IoT Standards 101: Practical Advice on Designing Now vs. Waiting for an Answer
June 20, 2019
Whatever wireless standard is leading the pack today, in five to 10 years, things will have changed anyway, so upgrading your network will be important.
With all the IoT standards around, which one should you choose? Zigbee®, Thread, Bluetooth®, or Wi-Fi technology? Or maybe LoRa™? Or should you just wait for 5G and NB-IoT?
It’s an understandable question, since there is a lot of confusion surrounding this topic. Part of this confusion is because it isn’t always clear what standards are suitable, as shown in the figure below. Much of the rest of the confusion is thanks to marketing departments’ unsubstantiated claims about new standard capabilities.
“But really,” I can hear you thinking, “What standard should I use?” Usually, I answer this question with another question, “How can you make money?” Typically, the determining factor isn’t the radio standard. For radio, most apply “good enough is good enough,” and making money is determined by the value created by the application that runs over wireless. (Wireless is just wireless, like a wire is just a wire.)
And keep in mind: Whatever wireless standard is leading the pack today, in five to 10 years, things will have changed anyway, so upgrading your network will be important. But waiting for “the final and ultimate” wireless networking technology is a waste of time.
Does that mean we should just go blindly into the future? Not at all! I believe we can take a look forward and gain knowledge. But first, let’s create some perspective.
The Relationship of Technology to the Spaces we Experience
Our smartphones have three radios (4G, Wi-Fi and Bluetooth technology). Why three, and not two (like a tablet), or one, or four? There is a reason — and it’s linked to technology, as well as how we experience our living spaces. Let me explain.
First, technology. Three factors largely determine the performance of a radio:
- Range (how far away you are from a base station — cell tower, router, hotspot, etc.)
- Data rate (from a simple voice call to watching video)
- Battery life (the longer the better)
The fourth factor is usually cost, with a simple mantra: “more is more expensive.” In other words, more range is usually more expensive; the same thing applies to higher data rates and longer battery life. Technically, however, everything is possible, and you could have only one radio. It isn’t necessarily cost-effective, but it is possible.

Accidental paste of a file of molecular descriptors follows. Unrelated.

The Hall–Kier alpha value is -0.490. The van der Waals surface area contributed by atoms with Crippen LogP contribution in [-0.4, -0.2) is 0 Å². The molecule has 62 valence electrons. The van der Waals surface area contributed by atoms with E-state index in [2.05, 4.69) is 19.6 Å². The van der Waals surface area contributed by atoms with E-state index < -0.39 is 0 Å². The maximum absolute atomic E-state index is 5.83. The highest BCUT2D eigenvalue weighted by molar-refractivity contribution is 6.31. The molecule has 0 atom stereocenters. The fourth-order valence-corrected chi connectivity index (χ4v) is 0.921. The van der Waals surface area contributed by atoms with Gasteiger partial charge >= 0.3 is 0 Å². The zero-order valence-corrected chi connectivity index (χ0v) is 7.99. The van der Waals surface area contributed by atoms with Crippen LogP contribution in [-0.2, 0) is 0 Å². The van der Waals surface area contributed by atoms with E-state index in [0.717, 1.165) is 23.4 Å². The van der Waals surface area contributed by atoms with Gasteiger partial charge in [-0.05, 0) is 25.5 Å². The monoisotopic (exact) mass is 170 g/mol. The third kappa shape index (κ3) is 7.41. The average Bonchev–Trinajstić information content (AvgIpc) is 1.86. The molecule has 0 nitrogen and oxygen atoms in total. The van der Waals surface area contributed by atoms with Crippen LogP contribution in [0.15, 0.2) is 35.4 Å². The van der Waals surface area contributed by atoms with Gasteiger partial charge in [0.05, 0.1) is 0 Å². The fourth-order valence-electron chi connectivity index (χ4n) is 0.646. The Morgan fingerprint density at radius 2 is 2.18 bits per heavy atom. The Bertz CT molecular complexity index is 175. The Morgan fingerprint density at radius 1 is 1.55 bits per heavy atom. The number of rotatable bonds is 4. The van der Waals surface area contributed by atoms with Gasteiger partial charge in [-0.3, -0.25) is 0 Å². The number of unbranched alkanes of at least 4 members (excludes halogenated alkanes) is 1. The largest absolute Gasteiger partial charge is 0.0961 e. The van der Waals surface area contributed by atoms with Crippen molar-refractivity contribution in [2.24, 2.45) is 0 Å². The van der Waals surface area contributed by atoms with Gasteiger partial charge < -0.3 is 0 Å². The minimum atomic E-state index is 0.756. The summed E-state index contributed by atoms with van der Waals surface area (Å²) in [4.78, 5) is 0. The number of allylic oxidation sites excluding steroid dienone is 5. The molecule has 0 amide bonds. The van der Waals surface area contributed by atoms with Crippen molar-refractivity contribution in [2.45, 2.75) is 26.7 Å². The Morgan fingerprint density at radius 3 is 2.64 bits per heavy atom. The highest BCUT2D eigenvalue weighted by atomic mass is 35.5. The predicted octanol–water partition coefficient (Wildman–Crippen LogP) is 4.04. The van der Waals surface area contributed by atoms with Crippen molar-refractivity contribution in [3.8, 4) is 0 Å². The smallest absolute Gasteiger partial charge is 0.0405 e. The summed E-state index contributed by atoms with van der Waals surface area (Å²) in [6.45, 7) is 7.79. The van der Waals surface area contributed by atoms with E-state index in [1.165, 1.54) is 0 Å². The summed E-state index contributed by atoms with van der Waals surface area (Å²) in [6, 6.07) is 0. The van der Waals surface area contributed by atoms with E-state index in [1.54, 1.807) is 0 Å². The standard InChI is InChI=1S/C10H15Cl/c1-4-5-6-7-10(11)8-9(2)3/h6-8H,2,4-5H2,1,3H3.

Secondly, how do we experience space? On the smallest level, we first experience a personal space. Did you ever have a conversation with someone who came too close to your face, and you started to feel uncomfortable? If so, you understand what I mean by “personal space.” It’s the flexible bubble around you, wherever you are, and its size varies; if you’re squeezed into a busy metro, this space is much smaller than, say, when you’re in a restaurant or in an office.
We also experience a spatial situation that we can “cover” with our voice or, to a certain extent, with our vision. This could be at home or the office. It is private territory, compared to the world outside. We sometimes distinguish this space by calling it indoor versus outdoor, or private versus public.
And last but not least, there is the outdoor, public space — owned and regulated by the government.
If you translate these three spaces back to the three radios in our phone, there is some continuity: a Bluetooth radio for our personal space (our bubble), Wi-Fi for our private space, and 3G/4G and soon 5G for access in the public space.
(By the way, this neat division wasn’t planned. Anyone involved in the “war of standards” knows there was no higher committee deciding how to nicely split up different radios and standards over these three spaces. It just fell into place.)
In the past 20 to 30 years, every standard has battled for maximum usage space — and some of these battles are still going on today. 5G, the next public space standard, is claiming that it works well indoors and may make Wi-Fi redundant. Bluetooth technology initially made serious claims for the Wi-Fi indoor market (never successful), while Wi-Fi has been eyeing the Bluetooth market with Wi-Fi Direct. Although Wi-Fi Direct isn’t dominantly successful, it isn’t dead either — for drones, Wi-Fi Direct has found an interesting niche.
Extending the Concept to IoT Standards
So, at least for now, we have learned to be comfortable with the three-radio concept in our phone and how they seamlessly connect to how we experience “space.” But how do we deal with the plethora of low-power IoT standards? The first goal is to understand the marketplace of low-power standards.
The real focus of these low-power standards is on long battery life — not data rates — without compromising range. Usually, low-power standards are used to connect devices (e.g., sensors) to the internet (IoT) for the purpose of sharing sensor data, and the data rate required for this is orders of magnitude lower than for “normal” internet usage or watching videos. So, essentially low-power standards exchange data rate for battery life.
Interestingly, these low-power standards start to rally around the same three ranges mentioned earlier: